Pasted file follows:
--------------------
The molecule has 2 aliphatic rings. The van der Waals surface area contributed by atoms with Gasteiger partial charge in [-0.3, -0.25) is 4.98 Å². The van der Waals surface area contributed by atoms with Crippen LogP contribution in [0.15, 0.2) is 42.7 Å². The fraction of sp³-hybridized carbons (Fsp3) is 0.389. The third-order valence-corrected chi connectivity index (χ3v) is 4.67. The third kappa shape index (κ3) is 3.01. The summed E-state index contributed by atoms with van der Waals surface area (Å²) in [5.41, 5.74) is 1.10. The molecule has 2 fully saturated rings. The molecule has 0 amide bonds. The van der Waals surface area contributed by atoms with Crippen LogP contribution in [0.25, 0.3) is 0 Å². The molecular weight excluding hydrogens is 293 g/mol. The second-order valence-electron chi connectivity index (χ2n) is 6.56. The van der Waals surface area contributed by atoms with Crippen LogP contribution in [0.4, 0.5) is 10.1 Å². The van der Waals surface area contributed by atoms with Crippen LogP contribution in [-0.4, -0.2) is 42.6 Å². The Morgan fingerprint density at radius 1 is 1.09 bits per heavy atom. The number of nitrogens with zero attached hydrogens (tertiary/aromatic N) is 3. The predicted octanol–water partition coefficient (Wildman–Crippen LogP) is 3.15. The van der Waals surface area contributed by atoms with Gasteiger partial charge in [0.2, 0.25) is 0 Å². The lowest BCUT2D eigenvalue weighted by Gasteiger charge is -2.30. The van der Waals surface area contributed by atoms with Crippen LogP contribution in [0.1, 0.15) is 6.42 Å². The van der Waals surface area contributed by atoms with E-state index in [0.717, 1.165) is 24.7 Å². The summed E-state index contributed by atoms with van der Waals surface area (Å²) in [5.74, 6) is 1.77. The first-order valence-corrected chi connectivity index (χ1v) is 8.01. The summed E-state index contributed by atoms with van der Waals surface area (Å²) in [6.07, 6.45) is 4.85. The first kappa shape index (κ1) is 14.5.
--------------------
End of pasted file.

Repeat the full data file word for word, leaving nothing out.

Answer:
The molecule has 2 aliphatic rings. The van der Waals surface area contributed by atoms with Gasteiger partial charge in [-0.3, -0.25) is 4.98 Å². The van der Waals surface area contributed by atoms with Crippen LogP contribution in [0.15, 0.2) is 42.7 Å². The fraction of sp³-hybridized carbons (Fsp3) is 0.389. The third-order valence-corrected chi connectivity index (χ3v) is 4.67. The third kappa shape index (κ3) is 3.01. The summed E-state index contributed by atoms with van der Waals surface area (Å²) in [5.41, 5.74) is 1.10. The molecule has 2 fully saturated rings. The molecule has 0 amide bonds. The van der Waals surface area contributed by atoms with Crippen LogP contribution in [0.25, 0.3) is 0 Å². The molecular weight excluding hydrogens is 293 g/mol. The second-order valence-electron chi connectivity index (χ2n) is 6.56. The van der Waals surface area contributed by atoms with Crippen LogP contribution in [0.4, 0.5) is 10.1 Å². The van der Waals surface area contributed by atoms with Crippen LogP contribution in [-0.4, -0.2) is 42.6 Å². The Morgan fingerprint density at radius 1 is 1.09 bits per heavy atom. The number of nitrogens with zero attached hydrogens (tertiary/aromatic N) is 3. The predicted octanol–water partition coefficient (Wildman–Crippen LogP) is 3.15. The van der Waals surface area contributed by atoms with Gasteiger partial charge in [0.2, 0.25) is 0 Å². The lowest BCUT2D eigenvalue weighted by Gasteiger charge is -2.30. The van der Waals surface area contributed by atoms with Crippen LogP contribution in [0.1, 0.15) is 6.42 Å². The van der Waals surface area contributed by atoms with E-state index in [0.717, 1.165) is 24.7 Å². The summed E-state index contributed by atoms with van der Waals surface area (Å²) in [5.74, 6) is 1.77. The first-order valence-corrected chi connectivity index (χ1v) is 8.01. The summed E-state index contributed by atoms with van der Waals surface area (Å²) in [6.07, 6.45) is 4.85. The first kappa shape index (κ1) is 14.5.